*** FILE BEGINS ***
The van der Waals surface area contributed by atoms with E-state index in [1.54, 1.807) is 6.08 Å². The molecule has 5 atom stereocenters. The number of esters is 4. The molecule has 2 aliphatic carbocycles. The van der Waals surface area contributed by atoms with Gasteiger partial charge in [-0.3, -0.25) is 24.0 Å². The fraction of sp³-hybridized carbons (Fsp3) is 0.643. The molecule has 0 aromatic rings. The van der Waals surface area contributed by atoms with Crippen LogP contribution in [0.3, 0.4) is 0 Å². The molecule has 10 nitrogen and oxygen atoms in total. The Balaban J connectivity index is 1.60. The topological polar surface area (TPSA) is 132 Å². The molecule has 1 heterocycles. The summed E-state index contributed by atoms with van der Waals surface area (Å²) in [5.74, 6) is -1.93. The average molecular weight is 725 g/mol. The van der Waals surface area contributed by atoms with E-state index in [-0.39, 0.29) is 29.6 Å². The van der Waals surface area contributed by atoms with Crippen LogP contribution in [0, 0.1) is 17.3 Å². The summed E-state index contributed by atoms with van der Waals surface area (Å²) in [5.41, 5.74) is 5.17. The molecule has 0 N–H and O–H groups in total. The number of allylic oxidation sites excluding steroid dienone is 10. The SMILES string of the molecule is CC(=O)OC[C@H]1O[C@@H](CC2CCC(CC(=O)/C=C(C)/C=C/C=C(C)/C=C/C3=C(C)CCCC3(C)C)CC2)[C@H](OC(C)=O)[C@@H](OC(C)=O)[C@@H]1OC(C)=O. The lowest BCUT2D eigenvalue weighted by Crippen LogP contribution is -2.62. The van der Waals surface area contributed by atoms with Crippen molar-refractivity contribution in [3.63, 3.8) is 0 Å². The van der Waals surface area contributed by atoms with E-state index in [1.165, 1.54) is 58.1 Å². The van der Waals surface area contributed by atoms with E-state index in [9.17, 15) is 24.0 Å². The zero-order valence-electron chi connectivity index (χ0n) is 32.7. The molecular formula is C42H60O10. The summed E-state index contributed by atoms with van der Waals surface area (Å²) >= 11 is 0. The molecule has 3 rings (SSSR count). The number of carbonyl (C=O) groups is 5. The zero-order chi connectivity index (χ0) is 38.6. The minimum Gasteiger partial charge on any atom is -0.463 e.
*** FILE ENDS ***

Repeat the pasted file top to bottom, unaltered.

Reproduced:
The van der Waals surface area contributed by atoms with E-state index in [1.54, 1.807) is 6.08 Å². The molecule has 5 atom stereocenters. The number of esters is 4. The molecule has 2 aliphatic carbocycles. The van der Waals surface area contributed by atoms with Gasteiger partial charge in [-0.3, -0.25) is 24.0 Å². The fraction of sp³-hybridized carbons (Fsp3) is 0.643. The molecule has 0 aromatic rings. The van der Waals surface area contributed by atoms with Crippen LogP contribution in [0.3, 0.4) is 0 Å². The molecule has 10 nitrogen and oxygen atoms in total. The Balaban J connectivity index is 1.60. The topological polar surface area (TPSA) is 132 Å². The molecule has 1 heterocycles. The summed E-state index contributed by atoms with van der Waals surface area (Å²) in [5.74, 6) is -1.93. The average molecular weight is 725 g/mol. The van der Waals surface area contributed by atoms with E-state index in [-0.39, 0.29) is 29.6 Å². The van der Waals surface area contributed by atoms with Crippen LogP contribution in [0, 0.1) is 17.3 Å². The summed E-state index contributed by atoms with van der Waals surface area (Å²) in [5.41, 5.74) is 5.17. The molecule has 0 N–H and O–H groups in total. The number of allylic oxidation sites excluding steroid dienone is 10. The SMILES string of the molecule is CC(=O)OC[C@H]1O[C@@H](CC2CCC(CC(=O)/C=C(C)/C=C/C=C(C)/C=C/C3=C(C)CCCC3(C)C)CC2)[C@H](OC(C)=O)[C@@H](OC(C)=O)[C@@H]1OC(C)=O. The lowest BCUT2D eigenvalue weighted by Crippen LogP contribution is -2.62. The van der Waals surface area contributed by atoms with Crippen molar-refractivity contribution in [3.63, 3.8) is 0 Å². The van der Waals surface area contributed by atoms with E-state index in [1.165, 1.54) is 58.1 Å². The van der Waals surface area contributed by atoms with E-state index in [9.17, 15) is 24.0 Å². The zero-order valence-electron chi connectivity index (χ0n) is 32.7. The molecular formula is C42H60O10. The summed E-state index contributed by atoms with van der Waals surface area (Å²) >= 11 is 0. The molecule has 3 rings (SSSR count). The number of carbonyl (C=O) groups is 5. The zero-order chi connectivity index (χ0) is 38.6. The minimum Gasteiger partial charge on any atom is -0.463 e.